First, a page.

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July 6, 2009

FINRA Warns Brokers on IOIs

By Nina Mehta

Traders say their word is their bond. But that may not always apply to their indications of interest, or IOIs. The Financial Industry Regulatory Authority issued a notice in late May reminding traders of their obligation to send out truthful IOIs.

The issue of accuracy in IOIs is as old as the tool itself, which is used by upstairs desks to source contra-side flow. Broker-dealers send out IOIs through their own systems or those of vendors such as Tradeweb's AutEx, Bloomberg and NYFIX. FINRA warned member firms that, "to the extent that they disseminate or use such services to communicate indications of interest, such indications must be truthful, accurate and not misleading."

FINRA's warning focused on "natural" IOIs. The concern is that brokers, to elicit phone calls from buyside traders, may be playing fast and loose with what they're claiming are natural IOIs. Naturals are supposed to represent orders a broker-dealer is working.

The problem is that brokers may not have the order that's supposedly behind the indication, or it may be for a much smaller size. Some brokers may be fishing for information. But by the time the buyside firm discovers this, it's too late because the trader has already picked up the phone and exposed his intentions. None of the IOI service providers police brokers' use of the naturals tag on IOIs.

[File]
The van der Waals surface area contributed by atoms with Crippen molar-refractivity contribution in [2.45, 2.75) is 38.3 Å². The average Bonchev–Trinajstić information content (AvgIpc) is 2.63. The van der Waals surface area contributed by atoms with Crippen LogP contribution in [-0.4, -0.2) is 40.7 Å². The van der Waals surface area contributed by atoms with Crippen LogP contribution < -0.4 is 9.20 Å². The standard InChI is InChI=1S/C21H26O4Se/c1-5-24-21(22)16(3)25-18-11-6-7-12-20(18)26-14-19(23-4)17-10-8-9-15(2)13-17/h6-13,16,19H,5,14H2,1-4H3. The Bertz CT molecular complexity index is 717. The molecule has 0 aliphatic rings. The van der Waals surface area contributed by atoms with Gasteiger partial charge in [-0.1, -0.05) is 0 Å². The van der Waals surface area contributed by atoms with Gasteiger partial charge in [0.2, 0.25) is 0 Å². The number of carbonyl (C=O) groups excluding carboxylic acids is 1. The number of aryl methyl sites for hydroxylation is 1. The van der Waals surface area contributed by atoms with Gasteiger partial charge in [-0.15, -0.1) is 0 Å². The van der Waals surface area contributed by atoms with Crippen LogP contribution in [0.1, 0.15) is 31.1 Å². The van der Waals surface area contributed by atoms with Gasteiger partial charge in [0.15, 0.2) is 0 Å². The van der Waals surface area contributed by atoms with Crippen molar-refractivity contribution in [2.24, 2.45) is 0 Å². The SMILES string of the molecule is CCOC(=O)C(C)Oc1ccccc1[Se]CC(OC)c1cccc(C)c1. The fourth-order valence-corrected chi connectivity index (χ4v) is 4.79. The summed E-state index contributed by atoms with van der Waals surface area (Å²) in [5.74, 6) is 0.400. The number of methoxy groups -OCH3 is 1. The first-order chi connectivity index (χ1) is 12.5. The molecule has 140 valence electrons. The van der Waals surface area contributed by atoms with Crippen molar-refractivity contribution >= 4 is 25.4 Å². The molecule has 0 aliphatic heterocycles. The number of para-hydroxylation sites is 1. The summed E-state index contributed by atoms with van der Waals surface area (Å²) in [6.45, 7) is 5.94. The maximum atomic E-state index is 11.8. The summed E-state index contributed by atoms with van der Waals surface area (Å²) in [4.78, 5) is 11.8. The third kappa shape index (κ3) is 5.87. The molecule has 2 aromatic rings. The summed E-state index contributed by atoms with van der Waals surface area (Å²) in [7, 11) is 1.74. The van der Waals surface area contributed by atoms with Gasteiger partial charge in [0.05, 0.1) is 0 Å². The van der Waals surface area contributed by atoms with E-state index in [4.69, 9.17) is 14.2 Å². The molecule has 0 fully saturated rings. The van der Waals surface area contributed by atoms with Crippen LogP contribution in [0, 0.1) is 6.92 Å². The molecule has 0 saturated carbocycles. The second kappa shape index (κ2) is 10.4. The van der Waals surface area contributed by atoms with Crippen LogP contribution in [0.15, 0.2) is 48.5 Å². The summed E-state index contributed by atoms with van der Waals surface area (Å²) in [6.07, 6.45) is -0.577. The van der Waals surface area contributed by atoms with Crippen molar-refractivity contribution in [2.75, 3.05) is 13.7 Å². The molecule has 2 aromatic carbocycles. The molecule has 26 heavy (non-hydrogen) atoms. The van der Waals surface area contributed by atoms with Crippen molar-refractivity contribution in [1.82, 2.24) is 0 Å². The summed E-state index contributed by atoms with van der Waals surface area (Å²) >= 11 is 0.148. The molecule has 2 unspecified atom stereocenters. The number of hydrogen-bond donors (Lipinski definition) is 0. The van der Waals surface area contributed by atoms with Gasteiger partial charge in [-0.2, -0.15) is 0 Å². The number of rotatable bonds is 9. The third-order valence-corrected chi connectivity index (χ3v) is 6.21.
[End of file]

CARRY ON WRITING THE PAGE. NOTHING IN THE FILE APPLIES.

To avoid confusion, FINRA defined naturals in its May guidance. "A 'natural' indication of interest may be considered to solely refer to interest a firm represents on an agency basis, or refer not only to agency interest but also proprietary interest in certain specific contexts (e.g., proprietary interest that was established as the result of the facilitation of a customer order or the execution of a customer order on a riskless principal basis)," according to the self-regulatory organization.

FINRA issued Regulatory Notice 09-28 to member firms after talking to institutions over the last year. "We have been hearing anecdotally from buyside firms and other market participants, at an increasing rate over the past year, regarding issues with firms' representations as to whether an IOI is truly a natural IOI or not," Herb Perone, a FINRA spokesman, told Traders Magazine.

According to Perone, IOIs have gained more notice by the buyside as institutions seek "to execute in size and the average execution size on the exchange markets and ATSs alike have generally decreased." He added that "the less reliable the information is in IOIs broadcast by firms themselves or through vendors, the less useful it is to those seeking to execute orders." This latest FINRA bulletin follows one in September 2006, when FINRA told member firms to be truthful in their advertisements of trading volume.

FINRA told member firms not to run afoul of its latest guidance. False or misleading IOIs, FINRA said, could violate NASD Rule 3310 (Publication of Transactions and Quotations) and IM-3310 (Manipulative and Deceptive Quotations).

 

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